Turner v. United States

PETITIONER: Turner
RESPONDENT: United States
LOCATION: Dodge County Juvenile Court

DOCKET NO.: 190
DECIDED BY: Burger Court (1969-1970)
LOWER COURT: United States Court of Appeals for the Third Circuit

CITATION: 396 US 398 (1970)
ARGUED: Oct 15, 1969
DECIDED: Jan 20, 1970

Facts of the case

Question

Media for Turner v. United States

Audio Transcription for Oral Argument - October 15, 1969 in Turner v. United States

Warren E. Burger:

Number 190, Turner against the United States.

Josiah E. Dubois, Jr.:

Mr. Chief Justice and may it please the Court.

Warren E. Burger:

Mr. Dubois.

Josiah E. Dubois, Jr.:

I have agreed with Mr. Rivkin who has filed an amicus brief that with the concern of the Court, he may use anytime of the remaining after my principal argument.

Warren E. Burger:

In the -- in rebuttal?

Or as part of your argument's brief?

Josiah E. Dubois, Jr.:

As part of -- yes.

He's filed an amicus brief on my side of that case.

Warren E. Burger:

Have you arranged to see that he doesn't absorb all your rebuttal time?

Josiah E. Dubois, Jr.:

Well, if he does, --

Warren E. Burger:

Very well, we'll leave it up to your gentlemen.

Josiah E. Dubois, Jr.:

It's more or less.

Now, this case involves convictions under Section 174 of Title 21 of the United States Code and Section 4704 (a), of Title 26 of the United State Code relating to two narcotic drugs specifically heroin and cocaine.

Now, it's the contention of the petitioner that the presumptions contained in both of these sections of the code are unconstitutional, because they discourage the right of the defendant to remain silent, and specifically we rely heavily upon the two relatively recent decisions of this Court which are cited in the brief of petitioner, namely Griffin versus California and United States versus Jackson.

Now without repeating in detail, all of the arguments contained in the brief, I would like to emphasize certain points for consideration of the Court.

First, Section 174 of Title 21 of the United States code requires that the defendant know that narcotic drugs in question “to have been imported or brought into the United States contrary to law.”

Now in the Government's brief, it is a claimed that it is rational to permit the jury in this case to infer that a person in possession of a relatively large amount of heroin, knows that it was illegally imported.

And in making this argument, the Government's brief approach from, were then apparently ignores the charge of the District Court Judge in which the Judge said specifically and I quote.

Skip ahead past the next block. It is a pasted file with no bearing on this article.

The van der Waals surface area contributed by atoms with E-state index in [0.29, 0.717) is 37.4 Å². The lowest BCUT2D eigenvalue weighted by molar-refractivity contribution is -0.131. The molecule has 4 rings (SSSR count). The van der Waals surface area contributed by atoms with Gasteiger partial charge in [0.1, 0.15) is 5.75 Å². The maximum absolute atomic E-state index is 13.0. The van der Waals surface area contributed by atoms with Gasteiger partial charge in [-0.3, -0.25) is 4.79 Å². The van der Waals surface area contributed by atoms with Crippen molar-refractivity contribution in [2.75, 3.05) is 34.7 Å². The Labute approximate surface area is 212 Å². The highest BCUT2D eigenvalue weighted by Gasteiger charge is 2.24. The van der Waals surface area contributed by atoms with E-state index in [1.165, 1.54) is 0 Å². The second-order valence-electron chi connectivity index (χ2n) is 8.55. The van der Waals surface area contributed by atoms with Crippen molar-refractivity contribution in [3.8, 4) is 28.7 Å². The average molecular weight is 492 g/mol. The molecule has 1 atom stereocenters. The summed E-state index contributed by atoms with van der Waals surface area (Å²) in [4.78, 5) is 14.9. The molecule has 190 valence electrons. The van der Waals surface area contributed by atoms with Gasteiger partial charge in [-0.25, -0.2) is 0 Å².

Now obviously, there is no evidence in this case that this particular defendant knew that this cocaine and this heroin -- heroin excuse me, have been imported into the United States contrary to law.

District Court Judge and went on to say, the statute recognizing the impossibility approving knowledge in this cases and having in mind the welfare of the people which is a purpose of the food and drug act, says that all you have to do, all the Government has to do is show that there was possession of this drug by the defendant on trial and that evidence shall suffice to authorize a violation of the statute unless by the witnesses presented possession of the drugs by this defendant under those circumstances will satisfactory explain to the jury.

It is abundantly clear therefore that under the instructions from the District Court Judge, the jury did not indulge in any rationalization such as that contained in the Government's brief, namely, the jury under the judge's instructions certainly did not indulge in the presumption that because there was a large amount of heroin that therefore the defendant knew it was illegally imported because the judge told the jury, all you have to find gentleman is possession.

So, I feel that the whole argument in the Government's brief concerning the so called rational interest, the mere to be drawn by jury, by the possession of this large amount of heroin is completely immaterial.

Secondly, the Government's brief and supplemental memorandum spend a great deal of time in pointing out that heroin is neither produced in the United States nor legally imported into the United State.

Now, even assuming we stipulate this fact, it is our position that this statement leads to nowhere.

Certainly, if this is true, I never knew it before reading the Government's brief and there is certainly is no evidence in this case that the defendant knew this to be true.

In fact as I've already indicated, the District Court Judge specifically charged.

Now obviously, there is no evidence in this case that this particular defendant knew that this cocaine and heroin had been imported into the United State contrary to law.

Now, my next point is --

If I'm not mistaken, hasn't the Government conceded come to relates to cocaine so far as the (Inaudible)?

Josiah E. Dubois, Jr.:

Oh, I beg your pardon.